The “From the Desk Of” series is my regular email to the Valley Torah High School community.
This school year has been quite unique as students have been given the opportunity to explore their interests, investigate societal issues and encouraged to think locally and globally to discover new passions in finding creative solutions to help others. Staff has kept busy also, with trips to innovative schools like High Tech High in San Diego and professional development where we explored, learned and experimented with a model of teaching that applies learning to the world. This model, called Project-Based Learning, is “a teaching method in which students gain knowledge and skills by working for an extended period of time to investigate and respond to a complex question, problem, or challenge. (bie.org)” It is a model that research has shown increases content acquisition, retention and, above all, connection and applicability to the real world. As a founding school of the i.d.e.a. schools network, an organization focused on developing and supporting innovative school, Valley Torah is committed to sourcing more ways for our students to excel academically while also applying their learning directly to their lives and the world around them. This has been a very strategic and daring process, but on June 7th our efforts truly paid off.
Last Sunday, Valley Torah held its first Project-Based Learning Exhibition and Siyum. The day was devoted to celebrating the students work on the Principal Project, Gemach Project and in their Gemmara study. To say the event met my expectations would be an understatement. Honestly, the whole thing was a risk; we had never had such an event. However, the students really stepped up and with great enthusiasm represented themselves and the school well.
For the Principal Project 9th grade students presented the professions they chose and researched all year. 10th graders presented their research on Universities they aspire to attend. 11th and 12th graders prepared online presentations of solutions to problems facing the world today. For the Gemmach (a free loan program for items needed in the community) project, students in Rabbi Gramas and Rabbi Samuels shiur, who were learning the eighth perek in Bava Metzia, developed a prototype gemach for the school. It was based on a school community need that the students researched and discovered with the rules of accessing it being based on the Halachos of borrowing discussed in the gemara. Each student in both the Principal Project and Gemach Project displayed a visual presentation of their work and gave an oral presentation of their idea, research and final project. All of this was also enhanced by a Siyum on Meseches Megillah which is a beautiful culminated celebration for finishing a tractate of Gemara.
Guests were simply amazed by the Freshman who presented about Architecture, Game Design, Photography, Oncology, Real Estate and more. Parents and teachers were made proud by the Sophomores’ knowledge of UCLA, USC, Harvard, University of Chicago, Yeshiva University and other top schools. Juniors and Seniors inspired hope for the future with solutions to third world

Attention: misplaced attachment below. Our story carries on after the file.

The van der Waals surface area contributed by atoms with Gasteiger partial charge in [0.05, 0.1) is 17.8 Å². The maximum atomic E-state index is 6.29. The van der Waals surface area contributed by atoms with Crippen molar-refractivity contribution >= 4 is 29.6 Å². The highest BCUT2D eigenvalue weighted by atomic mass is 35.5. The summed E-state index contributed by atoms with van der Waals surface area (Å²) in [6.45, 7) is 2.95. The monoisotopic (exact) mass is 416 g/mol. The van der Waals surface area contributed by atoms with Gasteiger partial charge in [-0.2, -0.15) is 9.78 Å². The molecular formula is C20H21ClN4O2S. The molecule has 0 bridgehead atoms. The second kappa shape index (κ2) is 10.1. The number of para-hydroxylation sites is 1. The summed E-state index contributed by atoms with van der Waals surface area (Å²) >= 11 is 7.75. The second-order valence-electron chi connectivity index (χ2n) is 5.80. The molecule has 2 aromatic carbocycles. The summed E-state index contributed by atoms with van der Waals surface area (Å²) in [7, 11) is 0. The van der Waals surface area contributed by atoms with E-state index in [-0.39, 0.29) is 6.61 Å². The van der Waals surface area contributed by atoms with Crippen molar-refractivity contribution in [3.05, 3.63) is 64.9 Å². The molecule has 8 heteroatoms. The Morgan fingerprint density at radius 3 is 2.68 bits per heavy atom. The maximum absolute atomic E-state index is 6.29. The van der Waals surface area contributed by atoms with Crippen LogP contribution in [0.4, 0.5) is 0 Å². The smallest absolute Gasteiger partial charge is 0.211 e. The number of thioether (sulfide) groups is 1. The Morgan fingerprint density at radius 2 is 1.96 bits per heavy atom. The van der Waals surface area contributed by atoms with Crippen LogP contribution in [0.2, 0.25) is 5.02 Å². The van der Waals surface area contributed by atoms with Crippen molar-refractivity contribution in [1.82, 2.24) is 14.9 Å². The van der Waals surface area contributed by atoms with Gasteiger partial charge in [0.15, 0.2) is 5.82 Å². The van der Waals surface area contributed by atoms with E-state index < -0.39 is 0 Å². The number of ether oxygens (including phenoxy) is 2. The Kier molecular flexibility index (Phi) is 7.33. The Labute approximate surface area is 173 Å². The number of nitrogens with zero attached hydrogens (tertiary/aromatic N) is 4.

poverty, pollution, racism in the Jewish community and other impactful issues we face. The Gemachs were another source of pride as students presented programs to help the school community with attaining a Kippah, phone charger, pens and pencils, bicycles and more. However, the final projects, while impressive, were a representation of a much deeper and meaningful process the students went through this year.
For example, when I asked Freshman Moshe Levine if he chose architecture because it was something that interested him, he replied “No, I just chose something at random, but now I am interested in it!” That sums up the purpose of the Principal Project, and Project-Based Learning in general, as it is meant to support students in finding their interests, pursuing them and gaining a deeper understanding of them. They learn by doing and that learning sticks with them throughout high school and beyond.
We must be pushed out of comfort zones in order to grow and discover ourselves. This is exactly what the Principal Project, the Gemach Project and the Exhibition achieved for everyone involved; students, teachers and administration alike. Students were pushed to go beyond the familiar and look deeply into new possibilities. Teachers transformed the way they think about and practice their craft and the administration chartered a new course for meaningful education. As a school activity, this was an entirely new event that taught me that the right attitude and a little proactivity, any obstacle can be overcome. We dared greatly this year, learned from what failed and what succeeded and with confidence I can say we were victorious as a school.
I leave you with a quote from President Theodore Roosevelt that I opened my speech with at the Exhibition.
“It is not the critic who counts; not the man who points out how the strong man stumbles, or where the doer of deeds could have done them better. The credit belongs to the man who is actually in the arena, whose face is marred by dust and sweat and blood; who strives valiantly; who errs, who comes short again and again, because there is no effort without error and shortcoming; but who does actually strive to do the deeds; who knows great enthusiasms, the great devotions; who spends himself in a worthy cause; who at the best knows in the end the triumph of high achievement, and who at the worst, if he fails, at least fails while daring greatly, so that his place shall never be with those cold and timid souls who neither know victory nor defeat.”